People use wheatgrass for conditions such as a blood disorder that reduces levels of protein in the blood called hemoglobin (beta-thalassemia), high cholesterol, a type of inflammatory bowel disease (ulcerative colitis), and many others, but there is no good scientific evidence to support these uses.
Wheatgrass juice is a popular health drink. It is thought to benefit health only when fresh and taken on an empty stomach immediately after being mixed. But there is no research to support this.
In foods and beverages, wheatgrass extracts are used as a flavoring component.
How does it work ?
Uses & Effectiveness
Insufficient Evidence for
- A blood disorder that reduces levels of protein in the blood called hemoglobin (beta-thalassemia). Some early research suggests that drinking 100 mL of wheatgrass juice daily for 18 months or taking tablets containing 1-4 grams of wheatgrass daily for 12 months can reduce the need for blood transfusions in children with beta-thalassemia. But other early research suggests that taking tablets containing 100-200 mg/kg of wheatgrass daily for 12 months does not reduce the need for blood transfusions in children and adults with beta-thalassemia.
- Heel pain. Early research suggests that applying a wheatgrass cream to the bottom of the feet twice daily for 6 weeks does not reduce heel pain.
- High cholesterol. Early research suggests that taking wheatgrass powder in a capsule daily for 10 weeks reduces total cholesterol and triglyceridecholesterol levels by a small amount in females with elevated cholesterol levels.
- A type of inflammatory bowel disease (ulcerative colitis). Early research suggests that freshly extracted wheatgrass juice might reduce overall disease activity and the severity of rectal bleeding in people with this condition.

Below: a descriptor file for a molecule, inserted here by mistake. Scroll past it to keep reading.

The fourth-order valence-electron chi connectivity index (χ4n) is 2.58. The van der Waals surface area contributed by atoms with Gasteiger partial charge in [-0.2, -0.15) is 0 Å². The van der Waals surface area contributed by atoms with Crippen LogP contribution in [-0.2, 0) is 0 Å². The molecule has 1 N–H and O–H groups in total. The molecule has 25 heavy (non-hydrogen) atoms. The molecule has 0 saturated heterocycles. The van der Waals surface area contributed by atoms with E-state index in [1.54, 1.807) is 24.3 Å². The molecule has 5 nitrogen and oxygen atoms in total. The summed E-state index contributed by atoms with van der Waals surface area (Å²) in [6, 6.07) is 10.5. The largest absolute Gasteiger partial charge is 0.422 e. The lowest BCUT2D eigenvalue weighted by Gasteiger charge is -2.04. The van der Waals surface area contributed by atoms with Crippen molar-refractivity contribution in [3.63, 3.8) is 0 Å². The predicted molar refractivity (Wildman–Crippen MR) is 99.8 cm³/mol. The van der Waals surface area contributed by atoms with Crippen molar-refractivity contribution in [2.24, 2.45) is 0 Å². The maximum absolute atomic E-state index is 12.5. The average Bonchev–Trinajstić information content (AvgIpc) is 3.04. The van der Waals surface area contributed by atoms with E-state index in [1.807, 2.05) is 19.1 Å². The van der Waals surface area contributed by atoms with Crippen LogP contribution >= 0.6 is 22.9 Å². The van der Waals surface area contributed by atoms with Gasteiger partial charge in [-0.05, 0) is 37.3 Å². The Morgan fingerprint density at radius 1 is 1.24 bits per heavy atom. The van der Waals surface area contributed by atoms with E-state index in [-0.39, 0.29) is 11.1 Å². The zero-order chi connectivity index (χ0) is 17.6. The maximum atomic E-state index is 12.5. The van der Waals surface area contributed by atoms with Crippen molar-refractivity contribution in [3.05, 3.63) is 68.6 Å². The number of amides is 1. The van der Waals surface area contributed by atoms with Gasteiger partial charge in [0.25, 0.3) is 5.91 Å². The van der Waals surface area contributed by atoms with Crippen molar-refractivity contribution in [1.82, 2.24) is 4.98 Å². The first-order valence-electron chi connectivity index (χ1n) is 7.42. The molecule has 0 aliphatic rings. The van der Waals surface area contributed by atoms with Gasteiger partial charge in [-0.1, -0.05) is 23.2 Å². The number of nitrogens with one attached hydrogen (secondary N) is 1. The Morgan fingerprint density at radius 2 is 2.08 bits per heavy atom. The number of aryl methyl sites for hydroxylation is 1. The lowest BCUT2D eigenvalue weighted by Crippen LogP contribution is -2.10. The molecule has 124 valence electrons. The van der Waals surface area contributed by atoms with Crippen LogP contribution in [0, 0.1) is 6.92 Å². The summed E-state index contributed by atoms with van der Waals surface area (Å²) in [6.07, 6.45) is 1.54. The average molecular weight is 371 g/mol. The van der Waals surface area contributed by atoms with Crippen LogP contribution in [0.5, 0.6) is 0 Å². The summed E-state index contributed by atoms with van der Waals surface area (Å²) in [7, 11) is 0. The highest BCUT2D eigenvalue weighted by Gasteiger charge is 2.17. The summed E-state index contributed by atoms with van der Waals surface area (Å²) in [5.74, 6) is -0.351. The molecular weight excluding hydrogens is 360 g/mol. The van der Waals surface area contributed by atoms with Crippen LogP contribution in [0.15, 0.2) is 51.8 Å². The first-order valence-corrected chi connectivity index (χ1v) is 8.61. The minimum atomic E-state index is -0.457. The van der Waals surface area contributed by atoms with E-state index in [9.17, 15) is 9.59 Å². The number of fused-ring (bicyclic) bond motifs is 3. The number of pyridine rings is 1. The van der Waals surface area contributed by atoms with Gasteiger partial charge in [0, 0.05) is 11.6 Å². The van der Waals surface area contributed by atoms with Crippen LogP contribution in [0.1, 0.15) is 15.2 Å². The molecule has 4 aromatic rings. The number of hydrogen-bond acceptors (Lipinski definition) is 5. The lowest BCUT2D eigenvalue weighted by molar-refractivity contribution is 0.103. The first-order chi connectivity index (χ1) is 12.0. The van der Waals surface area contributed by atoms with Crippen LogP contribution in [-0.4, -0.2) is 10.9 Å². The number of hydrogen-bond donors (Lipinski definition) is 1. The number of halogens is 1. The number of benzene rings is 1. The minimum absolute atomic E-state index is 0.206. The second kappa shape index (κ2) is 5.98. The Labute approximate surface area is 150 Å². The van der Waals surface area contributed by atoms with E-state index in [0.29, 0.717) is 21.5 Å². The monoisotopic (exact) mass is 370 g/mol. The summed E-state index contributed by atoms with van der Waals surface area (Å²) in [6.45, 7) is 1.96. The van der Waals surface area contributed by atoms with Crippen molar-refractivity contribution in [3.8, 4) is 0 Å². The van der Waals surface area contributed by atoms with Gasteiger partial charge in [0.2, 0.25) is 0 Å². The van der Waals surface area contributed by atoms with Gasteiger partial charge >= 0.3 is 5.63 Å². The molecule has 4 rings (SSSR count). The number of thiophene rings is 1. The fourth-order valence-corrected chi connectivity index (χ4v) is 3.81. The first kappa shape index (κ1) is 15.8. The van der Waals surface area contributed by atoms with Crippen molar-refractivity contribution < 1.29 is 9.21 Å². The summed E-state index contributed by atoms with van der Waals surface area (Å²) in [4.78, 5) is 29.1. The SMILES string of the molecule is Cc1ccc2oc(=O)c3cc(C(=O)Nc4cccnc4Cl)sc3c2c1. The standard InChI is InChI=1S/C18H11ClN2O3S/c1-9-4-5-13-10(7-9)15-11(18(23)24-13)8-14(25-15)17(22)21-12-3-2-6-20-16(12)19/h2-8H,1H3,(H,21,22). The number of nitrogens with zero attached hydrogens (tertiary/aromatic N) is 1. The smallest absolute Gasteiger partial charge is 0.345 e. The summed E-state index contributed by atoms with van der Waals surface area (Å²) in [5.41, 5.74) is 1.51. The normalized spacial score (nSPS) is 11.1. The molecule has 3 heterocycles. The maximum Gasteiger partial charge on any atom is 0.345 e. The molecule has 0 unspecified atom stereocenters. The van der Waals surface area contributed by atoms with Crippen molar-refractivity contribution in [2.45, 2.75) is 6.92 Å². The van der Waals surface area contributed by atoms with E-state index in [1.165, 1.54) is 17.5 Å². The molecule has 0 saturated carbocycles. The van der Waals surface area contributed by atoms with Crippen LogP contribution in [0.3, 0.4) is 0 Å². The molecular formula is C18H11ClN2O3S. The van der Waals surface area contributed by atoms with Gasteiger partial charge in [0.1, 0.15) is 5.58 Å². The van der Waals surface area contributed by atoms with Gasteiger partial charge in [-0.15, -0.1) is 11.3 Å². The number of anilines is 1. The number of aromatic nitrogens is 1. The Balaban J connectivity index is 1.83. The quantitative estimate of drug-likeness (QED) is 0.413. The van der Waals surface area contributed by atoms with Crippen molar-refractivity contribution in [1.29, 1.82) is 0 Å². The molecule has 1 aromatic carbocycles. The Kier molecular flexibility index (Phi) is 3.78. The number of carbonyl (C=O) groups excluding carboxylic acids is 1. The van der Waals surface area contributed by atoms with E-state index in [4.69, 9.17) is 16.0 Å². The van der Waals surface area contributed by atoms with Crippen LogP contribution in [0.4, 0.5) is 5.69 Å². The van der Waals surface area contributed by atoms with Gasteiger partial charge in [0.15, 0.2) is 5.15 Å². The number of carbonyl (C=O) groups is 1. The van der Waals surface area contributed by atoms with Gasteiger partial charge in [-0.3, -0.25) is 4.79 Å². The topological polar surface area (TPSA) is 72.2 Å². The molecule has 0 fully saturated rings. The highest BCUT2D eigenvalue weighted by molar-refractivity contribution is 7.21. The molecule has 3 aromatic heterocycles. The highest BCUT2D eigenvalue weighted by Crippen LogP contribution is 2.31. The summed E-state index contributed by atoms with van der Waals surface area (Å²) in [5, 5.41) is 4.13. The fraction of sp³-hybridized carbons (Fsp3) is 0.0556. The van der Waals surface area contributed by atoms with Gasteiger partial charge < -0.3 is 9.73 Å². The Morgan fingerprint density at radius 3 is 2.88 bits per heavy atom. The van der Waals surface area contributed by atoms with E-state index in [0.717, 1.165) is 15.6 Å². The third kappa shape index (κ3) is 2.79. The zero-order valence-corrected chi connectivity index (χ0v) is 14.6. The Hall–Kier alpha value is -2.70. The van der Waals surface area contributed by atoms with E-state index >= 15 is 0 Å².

- High blood pressure.
- Preventing infections.
- Preventing tooth decay.
- Removing drugs, metals, toxins, and cancer-causing substances from the body.
- Wound healing.
- Other conditions.
When applied to the skin: Wheatgrass is POSSIBLY SAFE when applied to the skin as a cream for up to 6 weeks.
Special Precautions and Warnings
When applied to the skin: Wheatgrass is POSSIBLY SAFE when applied to the skin as a cream for up to 6 weeks. Pregnancy and breast-feeding: There isn't enough reliable information to know if wheatgrass is safe to use when pregnant or breast-feeding. Stay on the safe side and avoid use.
Diabetes: Wheatgrass may lower blood sugar levels in people with diabetes. Watch for signs of low blood sugar (hypoglycemia) and monitor your blood sugar carefully if you have diabetes and use wheatgrass.
Surgery: Wheatgrass might lower blood sugar and might interfere with blood sugar control during and after surgery. Stop taking wheatgrass as a medicine at least 2 weeks before a scheduled surgery.
Medications for diabetes (Antidiabetes drugs) interacts with WHEATGRASS
Wheatgrass might decrease blood sugar. Diabetes medications are also used to lower blood sugar. Taking wheatgrass along with diabetes medications might cause your blood sugar to go too low. Monitor your blood sugar closely. The dose of your diabetes medication might need to be changed.
Some medications used for diabetes include glimepiride (Amaryl), glyburide (DiaBeta, Glynase PresTab, Micronase), insulin, metformin (Glucophage), pioglitazone (Actos), chlorpropamide (Diabinese), glipizide (Glucotrol), tolbutamide (Orinase), empaglifozin (Jardiance), liraglutide (Victoza), and others.
Be cautious with this combination
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CONDITIONS OF USE AND IMPORTANT INFORMATION: This information is meant to supplement, not replace advice from your doctor or healthcare provider and is not meant to cover all possible uses, precautions, interactions or adverse effects. This information may not fit your specific health circumstances. Never delay or disregard seeking professional medical advice from your doctor or other qualified health care provider because of something you have read on WebMD. You should always speak with your doctor or health care professional before you start, stop, or change any prescribed part of your health care plan or treatment and to determine what course of therapy is right for you.
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© Therapeutic Research Faculty 2020.